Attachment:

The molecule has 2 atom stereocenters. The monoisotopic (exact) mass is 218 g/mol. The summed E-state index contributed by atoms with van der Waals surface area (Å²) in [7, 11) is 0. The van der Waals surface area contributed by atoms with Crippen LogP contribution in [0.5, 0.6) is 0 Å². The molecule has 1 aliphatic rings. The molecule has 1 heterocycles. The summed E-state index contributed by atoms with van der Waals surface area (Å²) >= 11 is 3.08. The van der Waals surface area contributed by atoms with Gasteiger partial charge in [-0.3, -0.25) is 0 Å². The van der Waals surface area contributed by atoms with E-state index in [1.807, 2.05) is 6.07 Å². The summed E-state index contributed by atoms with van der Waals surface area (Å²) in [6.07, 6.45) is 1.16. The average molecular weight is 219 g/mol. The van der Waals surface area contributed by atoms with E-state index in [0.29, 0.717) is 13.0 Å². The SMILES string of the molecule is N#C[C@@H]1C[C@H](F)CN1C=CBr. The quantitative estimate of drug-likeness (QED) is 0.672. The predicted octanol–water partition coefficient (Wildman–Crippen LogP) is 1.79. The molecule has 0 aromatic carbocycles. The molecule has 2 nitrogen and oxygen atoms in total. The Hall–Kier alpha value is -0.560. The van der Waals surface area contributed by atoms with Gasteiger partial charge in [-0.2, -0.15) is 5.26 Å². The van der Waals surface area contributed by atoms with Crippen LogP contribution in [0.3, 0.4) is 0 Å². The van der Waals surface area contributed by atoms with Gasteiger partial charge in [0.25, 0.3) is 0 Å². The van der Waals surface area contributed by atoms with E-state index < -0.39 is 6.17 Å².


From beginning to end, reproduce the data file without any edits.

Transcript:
The molecule has 2 atom stereocenters. The monoisotopic (exact) mass is 218 g/mol. The summed E-state index contributed by atoms with van der Waals surface area (Å²) in [7, 11) is 0. The van der Waals surface area contributed by atoms with Crippen LogP contribution in [0.5, 0.6) is 0 Å². The molecule has 1 aliphatic rings. The molecule has 1 heterocycles. The summed E-state index contributed by atoms with van der Waals surface area (Å²) >= 11 is 3.08. The van der Waals surface area contributed by atoms with Gasteiger partial charge in [-0.3, -0.25) is 0 Å². The van der Waals surface area contributed by atoms with E-state index in [1.807, 2.05) is 6.07 Å². The summed E-state index contributed by atoms with van der Waals surface area (Å²) in [6.07, 6.45) is 1.16. The average molecular weight is 219 g/mol. The van der Waals surface area contributed by atoms with E-state index in [0.29, 0.717) is 13.0 Å². The SMILES string of the molecule is N#C[C@@H]1C[C@H](F)CN1C=CBr. The quantitative estimate of drug-likeness (QED) is 0.672. The predicted octanol–water partition coefficient (Wildman–Crippen LogP) is 1.79. The molecule has 0 aromatic carbocycles. The molecule has 2 nitrogen and oxygen atoms in total. The Hall–Kier alpha value is -0.560. The van der Waals surface area contributed by atoms with Gasteiger partial charge in [-0.2, -0.15) is 5.26 Å². The van der Waals surface area contributed by atoms with Crippen LogP contribution in [0.3, 0.4) is 0 Å². The van der Waals surface area contributed by atoms with Gasteiger partial charge in [0.25, 0.3) is 0 Å². The van der Waals surface area contributed by atoms with E-state index < -0.39 is 6.17 Å².